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dc.contributor.authorRoth, Kelly.en_US
dc.date.accessioned2009-05-19T18:04:34Z
dc.date.available2009-05-19T18:04:34Z
dc.date.issued2006-05-19T18:04:34Z
dc.identifier.urihttp://hdl.handle.net/10464/1181
dc.description.abstractSelf-presentation has been identified as playing a key role in the perfonnance of various potentially hazardous health behaviours such as substance abuse, eating disorders and reckless behaviours (Leary, Tchividjian, & Kraxberger, 1994; Martin & Leary, 2001; Martin, Leary, & O'Brien, 2001). The present study investigated the role of selfpresentation on adolescent health-risk behaviours. Specifically, this study examined the prevalence of adolescent identified health-risk behaviours rooted in self-presentational motives in youths aged 13-18 years. The current study also identified the specific images associated with these behaviours desired by youth, and the targets of these behaviours. Also, the relationship between these behaviours, and several trait measures (social physique anxiety, public-self consciousness, fear of negative evaluations, selfpresentational efficacy) of self-presentation were examined. Finally, the gender differences in health risk behaviours and self-presentational concerns were examined. Participants in the present study were 96 adolescent students, 34 male and 62 female, recruited from various private schools across Southern Ontario. Students ranged in age from 13 to 18 years for both males (M age = 15.81 years, SD = 1.49) and females (M age = 14.89 years, SD = 1.17) and ranged from grades 8 through 13. Results of the current study suggested that Canadian adolescents between the ages of 13 and 18 years participated in health risk behaviours for self-presentational purposes. Drinking alcohol, skipping school, and performing stunts and dares were identified as the most common health risk behaviours performed for self-presentational purposes by both males and females. Appearing fun and cool were the most commonly reported desired images while appearing brave and mature were the least reported. The most desired target group cited was same sex friends, followed by other sex friends. Trait measures of self-presentational concerns identified females as being higher in public self-consciousness, and social physique anxiety than males. Males were found to be higher in self-presentational efficacy than females. The total number of health risk behaviours was predicted by selfpresentational efficacy and social physique anxiety for males, and social physique anxiety for females. Findings of the current study suggest that Canadian adolescents' health risk behaviours are rooted, in part, in self-presentational motives. Thus far, an educational approach to health interventions has been favoured and/or adopted by teachers, health promoters, and educators (Jessor, 1992). Implications of the current study suggest that although educational interventions are beneficial in presenting the associated risks with certain activities and/or behaviours, one reason this type of approach may be ineffective in changing adolescent behaviour over the long run is that it does not address the strong and prominent influences of interpersonal motives on health damaging behaviour. It is evident that social acceptance and public image are of importance to adolescents, and the desire to make the "right" impression and to achieve peer approval and acceptance often override health and safety concerns (Jessor, 1992). Thus, a self-presentational approach focusing on changing the images associated with the behaviours may be more successful at deterring adolescent health risk behaviours.en_US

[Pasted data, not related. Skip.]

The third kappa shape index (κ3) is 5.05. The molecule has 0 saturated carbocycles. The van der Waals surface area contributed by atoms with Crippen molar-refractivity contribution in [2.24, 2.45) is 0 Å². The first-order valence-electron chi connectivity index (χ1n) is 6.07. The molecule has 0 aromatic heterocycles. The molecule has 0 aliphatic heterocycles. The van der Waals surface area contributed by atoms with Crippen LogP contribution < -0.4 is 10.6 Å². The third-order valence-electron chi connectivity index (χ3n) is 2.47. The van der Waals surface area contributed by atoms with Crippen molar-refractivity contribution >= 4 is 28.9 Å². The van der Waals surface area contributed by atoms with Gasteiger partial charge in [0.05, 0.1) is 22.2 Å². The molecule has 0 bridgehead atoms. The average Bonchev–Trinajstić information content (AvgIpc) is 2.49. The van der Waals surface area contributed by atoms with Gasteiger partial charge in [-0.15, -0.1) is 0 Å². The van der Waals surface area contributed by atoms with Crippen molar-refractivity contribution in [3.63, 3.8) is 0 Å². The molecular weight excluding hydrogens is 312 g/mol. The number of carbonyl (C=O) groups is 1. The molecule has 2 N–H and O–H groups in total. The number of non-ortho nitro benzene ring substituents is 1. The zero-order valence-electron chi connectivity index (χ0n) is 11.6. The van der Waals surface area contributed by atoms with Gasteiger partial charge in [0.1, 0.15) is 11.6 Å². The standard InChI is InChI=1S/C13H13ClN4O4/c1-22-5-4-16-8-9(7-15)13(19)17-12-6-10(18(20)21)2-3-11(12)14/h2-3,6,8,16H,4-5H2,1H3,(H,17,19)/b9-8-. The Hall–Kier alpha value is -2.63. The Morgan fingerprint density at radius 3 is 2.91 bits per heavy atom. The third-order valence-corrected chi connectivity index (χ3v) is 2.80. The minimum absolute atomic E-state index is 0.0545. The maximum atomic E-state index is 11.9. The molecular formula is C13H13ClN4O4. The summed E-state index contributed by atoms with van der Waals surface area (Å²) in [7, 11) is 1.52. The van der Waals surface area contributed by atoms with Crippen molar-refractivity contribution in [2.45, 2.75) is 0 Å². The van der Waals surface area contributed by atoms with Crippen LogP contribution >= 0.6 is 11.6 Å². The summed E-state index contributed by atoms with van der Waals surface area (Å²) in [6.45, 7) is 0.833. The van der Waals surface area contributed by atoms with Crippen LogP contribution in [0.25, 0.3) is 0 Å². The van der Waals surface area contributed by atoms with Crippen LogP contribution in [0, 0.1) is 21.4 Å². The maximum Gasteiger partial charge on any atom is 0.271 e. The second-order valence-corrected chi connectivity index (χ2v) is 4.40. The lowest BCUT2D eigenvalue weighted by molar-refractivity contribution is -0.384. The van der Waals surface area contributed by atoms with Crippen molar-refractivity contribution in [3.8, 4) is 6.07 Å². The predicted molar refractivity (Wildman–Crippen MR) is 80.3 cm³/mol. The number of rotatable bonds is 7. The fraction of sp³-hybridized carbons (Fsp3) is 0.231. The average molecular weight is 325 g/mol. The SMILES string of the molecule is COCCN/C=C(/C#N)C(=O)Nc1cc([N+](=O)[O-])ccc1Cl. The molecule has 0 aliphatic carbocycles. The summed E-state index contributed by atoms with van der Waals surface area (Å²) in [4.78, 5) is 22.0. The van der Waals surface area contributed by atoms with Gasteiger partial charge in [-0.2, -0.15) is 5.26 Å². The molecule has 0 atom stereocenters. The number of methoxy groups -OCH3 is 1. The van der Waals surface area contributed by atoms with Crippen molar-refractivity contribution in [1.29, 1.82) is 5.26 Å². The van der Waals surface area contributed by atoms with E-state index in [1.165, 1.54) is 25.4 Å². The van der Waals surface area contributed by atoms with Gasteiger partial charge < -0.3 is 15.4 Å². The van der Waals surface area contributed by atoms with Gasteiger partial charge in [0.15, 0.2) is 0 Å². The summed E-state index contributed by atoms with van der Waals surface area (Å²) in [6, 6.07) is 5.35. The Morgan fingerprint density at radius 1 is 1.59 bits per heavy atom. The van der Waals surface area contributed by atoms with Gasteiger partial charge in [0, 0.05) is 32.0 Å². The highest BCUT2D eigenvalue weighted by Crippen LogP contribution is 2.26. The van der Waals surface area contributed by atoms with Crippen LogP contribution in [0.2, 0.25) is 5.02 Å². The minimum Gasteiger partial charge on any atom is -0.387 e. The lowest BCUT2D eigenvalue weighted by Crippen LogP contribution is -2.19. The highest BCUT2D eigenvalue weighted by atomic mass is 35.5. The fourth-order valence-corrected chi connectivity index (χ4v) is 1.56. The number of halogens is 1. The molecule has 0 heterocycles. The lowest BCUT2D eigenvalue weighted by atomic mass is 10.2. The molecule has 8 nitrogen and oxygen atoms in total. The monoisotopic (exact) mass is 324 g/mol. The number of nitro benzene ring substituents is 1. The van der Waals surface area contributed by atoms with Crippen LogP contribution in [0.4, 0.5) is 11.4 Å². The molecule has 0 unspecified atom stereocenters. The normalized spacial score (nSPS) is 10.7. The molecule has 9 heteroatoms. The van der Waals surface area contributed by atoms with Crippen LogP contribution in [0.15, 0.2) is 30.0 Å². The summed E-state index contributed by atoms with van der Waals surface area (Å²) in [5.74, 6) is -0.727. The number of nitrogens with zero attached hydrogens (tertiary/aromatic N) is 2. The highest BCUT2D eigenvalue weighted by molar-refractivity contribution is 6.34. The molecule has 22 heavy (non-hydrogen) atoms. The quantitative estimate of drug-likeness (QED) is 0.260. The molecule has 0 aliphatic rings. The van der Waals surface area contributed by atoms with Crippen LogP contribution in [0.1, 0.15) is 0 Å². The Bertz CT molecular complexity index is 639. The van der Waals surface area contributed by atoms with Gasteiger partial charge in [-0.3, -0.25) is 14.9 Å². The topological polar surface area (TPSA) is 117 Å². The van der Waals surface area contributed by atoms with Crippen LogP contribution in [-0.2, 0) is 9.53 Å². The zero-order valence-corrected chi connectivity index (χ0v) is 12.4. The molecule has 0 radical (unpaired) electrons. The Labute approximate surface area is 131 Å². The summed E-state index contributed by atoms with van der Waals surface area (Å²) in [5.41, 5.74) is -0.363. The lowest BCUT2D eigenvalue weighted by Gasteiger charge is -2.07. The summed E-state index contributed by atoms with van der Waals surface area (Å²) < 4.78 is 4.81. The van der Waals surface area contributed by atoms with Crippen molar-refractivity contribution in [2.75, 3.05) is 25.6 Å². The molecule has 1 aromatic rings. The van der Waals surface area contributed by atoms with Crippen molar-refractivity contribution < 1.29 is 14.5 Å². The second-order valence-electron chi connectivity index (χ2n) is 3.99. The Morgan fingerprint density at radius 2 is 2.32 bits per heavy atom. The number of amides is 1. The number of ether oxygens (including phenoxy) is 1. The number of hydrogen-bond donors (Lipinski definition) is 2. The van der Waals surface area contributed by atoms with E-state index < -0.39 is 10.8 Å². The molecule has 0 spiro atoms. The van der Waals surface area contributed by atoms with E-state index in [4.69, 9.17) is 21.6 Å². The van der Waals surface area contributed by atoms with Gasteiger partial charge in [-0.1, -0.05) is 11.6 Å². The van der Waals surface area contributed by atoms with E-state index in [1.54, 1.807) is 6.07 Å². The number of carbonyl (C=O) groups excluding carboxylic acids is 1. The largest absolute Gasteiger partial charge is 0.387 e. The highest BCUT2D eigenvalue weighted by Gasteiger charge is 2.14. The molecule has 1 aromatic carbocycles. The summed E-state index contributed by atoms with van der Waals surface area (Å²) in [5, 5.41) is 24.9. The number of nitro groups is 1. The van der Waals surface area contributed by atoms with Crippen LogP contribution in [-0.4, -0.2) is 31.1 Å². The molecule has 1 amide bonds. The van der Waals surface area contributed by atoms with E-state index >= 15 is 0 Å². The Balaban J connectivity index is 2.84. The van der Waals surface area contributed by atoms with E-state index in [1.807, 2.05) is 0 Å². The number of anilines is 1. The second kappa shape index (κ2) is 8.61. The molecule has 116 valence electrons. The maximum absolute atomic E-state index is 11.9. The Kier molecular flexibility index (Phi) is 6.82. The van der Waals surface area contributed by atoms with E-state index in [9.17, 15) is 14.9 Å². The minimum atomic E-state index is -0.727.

dc.language.isoengen_US
dc.publisherBrock Universityen_US
dc.subjectHealth behavior in adolescence.en_US
dc.subjectSelf-presentation.en_US
dc.subjectHealth behavioren_US
dc.subjectAdolescent psychopathology.en_US
dc.titleThe role of self-presentation in adolescent health risk behavioursen_US
dc.typeElectronic Thesis or Dissertationen_US
dc.degree.nameM.Sc. Applied Health Sciencesen_US
dc.degree.levelMastersen_US
dc.contributor.departmentApplied Health Sciences Programen_US


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